In a 2007 article titled "5 Steps to Unified Communications," I wrote that a "project champion will help keep the project on target, not losing sight of the business-goal forest-through-the-technology trees." The argument was that a UC project champion needs to be high up in the organizational chart-not from within IT, but from the business unit that had the originating need for UC capabilities in the first place.
It is the champion's duty to ensure that the solution resolves the needs that drove the project from the onset, without losing focus by trying to deliver appealing-but ultimately pointless-features that won't save money or transform business practices.
In the time since I wrote that article, I've seen just how valid this statement can be, as UC products I've seen or tested have proved great at providing easily graspable demonstrations of sexy features, but not so good at showing how those features will lead to savings or improved practices.
For example, the Unison Server and Desktop UC suite (see review, Page 20) seems compelling because it merges a decent mix of features at the desktop with an attractive price point-free for those willing to accept advertisements on the user desktop. Users view all their messages in a unified mailbox, and they can move communications easily between VOIP (voice over IP), instant messaging and e-mail-based on built-in presence information.
In that same article from 2007, I said that a comprehensive UC strategy needs to extend services to four buckets of endpoints: devices (PC, phones or smartphones), business applications (ERP, CRM), network types (office versus home, wired versus wireless) and operating systems. When measured against those criteria, Unison at best delivers to only two buckets-and neither well.
Of devices, Unison delivers functionality to PCs, but not mobile devices that continue to gain utility for most businesses today. And of operating systems, Unison extends to Windows and Linux (albeit in beta), but not to Mac OS X, which is likely to have greater penetration than Linux in the corporate desktop. The other two buckets are largely ignored.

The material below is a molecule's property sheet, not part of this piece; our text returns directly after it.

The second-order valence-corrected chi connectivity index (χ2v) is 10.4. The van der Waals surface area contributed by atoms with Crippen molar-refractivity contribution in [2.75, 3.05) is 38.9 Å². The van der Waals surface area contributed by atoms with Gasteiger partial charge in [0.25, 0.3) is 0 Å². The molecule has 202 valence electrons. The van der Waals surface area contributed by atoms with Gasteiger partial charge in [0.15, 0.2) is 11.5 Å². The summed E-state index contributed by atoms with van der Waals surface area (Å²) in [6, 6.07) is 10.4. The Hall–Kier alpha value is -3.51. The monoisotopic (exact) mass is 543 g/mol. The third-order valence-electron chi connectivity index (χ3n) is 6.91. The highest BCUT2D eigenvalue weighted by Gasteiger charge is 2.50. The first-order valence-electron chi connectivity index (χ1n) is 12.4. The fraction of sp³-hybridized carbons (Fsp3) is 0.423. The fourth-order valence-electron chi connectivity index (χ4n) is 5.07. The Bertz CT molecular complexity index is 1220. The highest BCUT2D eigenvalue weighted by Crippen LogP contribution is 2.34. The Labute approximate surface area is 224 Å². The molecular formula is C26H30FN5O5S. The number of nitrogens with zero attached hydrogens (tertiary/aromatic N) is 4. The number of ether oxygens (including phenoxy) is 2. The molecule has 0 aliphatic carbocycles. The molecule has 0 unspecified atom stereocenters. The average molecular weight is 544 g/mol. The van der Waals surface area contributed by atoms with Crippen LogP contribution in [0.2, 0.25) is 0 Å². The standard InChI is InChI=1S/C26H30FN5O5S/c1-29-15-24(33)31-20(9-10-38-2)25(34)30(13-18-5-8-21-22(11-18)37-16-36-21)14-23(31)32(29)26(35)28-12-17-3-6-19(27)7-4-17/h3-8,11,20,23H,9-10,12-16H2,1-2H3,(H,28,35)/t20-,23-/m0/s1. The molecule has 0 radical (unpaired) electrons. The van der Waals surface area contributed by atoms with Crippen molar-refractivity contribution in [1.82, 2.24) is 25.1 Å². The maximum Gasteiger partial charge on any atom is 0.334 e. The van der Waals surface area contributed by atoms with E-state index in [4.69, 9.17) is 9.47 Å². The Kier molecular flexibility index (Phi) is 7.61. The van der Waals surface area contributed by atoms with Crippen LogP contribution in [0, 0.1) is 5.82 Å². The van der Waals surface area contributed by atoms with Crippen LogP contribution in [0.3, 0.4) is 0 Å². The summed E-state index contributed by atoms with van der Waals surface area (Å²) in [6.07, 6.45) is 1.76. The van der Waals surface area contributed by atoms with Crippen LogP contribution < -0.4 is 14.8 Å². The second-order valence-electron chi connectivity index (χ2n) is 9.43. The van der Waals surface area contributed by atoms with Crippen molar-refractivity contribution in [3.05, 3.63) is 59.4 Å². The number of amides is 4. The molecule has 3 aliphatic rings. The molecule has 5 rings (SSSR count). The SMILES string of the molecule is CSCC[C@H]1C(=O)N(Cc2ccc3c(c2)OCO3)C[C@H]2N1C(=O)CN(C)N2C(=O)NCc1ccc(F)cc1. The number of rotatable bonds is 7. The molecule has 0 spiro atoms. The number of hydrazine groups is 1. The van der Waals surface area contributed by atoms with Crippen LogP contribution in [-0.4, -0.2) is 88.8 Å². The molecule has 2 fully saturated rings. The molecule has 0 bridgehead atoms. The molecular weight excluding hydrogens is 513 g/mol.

Without video support or document collaboration/whiteboarding, will such a solution save on travel costs? Without clear-cut partnerships with business application vendors or an architecture open for application development, can businesses automate services? These kinds of features might be on a product's road map, but without them now or in the near future, such a project should be a nonstarter.
This limited scope of UC offerings is hardly confined to smaller vendors. A UC strategy ultimately will likely comprise a number of solutions with different aims that work together toward the encompassing goal. This is why partnerships among UC vendors and open-or at least accessible-development architectures should be key evaluation criteria.
For instance, Microsoft's OCS (Office Communications Server) delivers all of the same features (plus a lot more) as Unison, although at a drastically higher price point for licensing, installation and upkeep. OCS itself may not deliver on all the transformative business capabilities you may need for your UC strategy-its mobile story was weak out of the gate, for instance. However, due to Microsoft's position in the industry and on the desktop, many other UC companies have integrated their offerings with OCS, providing a fertile ground for integration of additional services.
Instead of settling for a lower-cost alternative that does not deliver the features or architectures that will help meet your business objectives, UC customers should instead consider limiting the scope of a UC deployment to those business units that initially drove the need for the UC initiative. Doing this, while also planning for future expansions to the deployment, could open the door for new possibilities.
For instance, when targeted for only a subset of your employee base, hosted UC solutions may become an attractive alternative. ??
Senior Technical Analyst Andrew Garcia can be reached at email@example.com.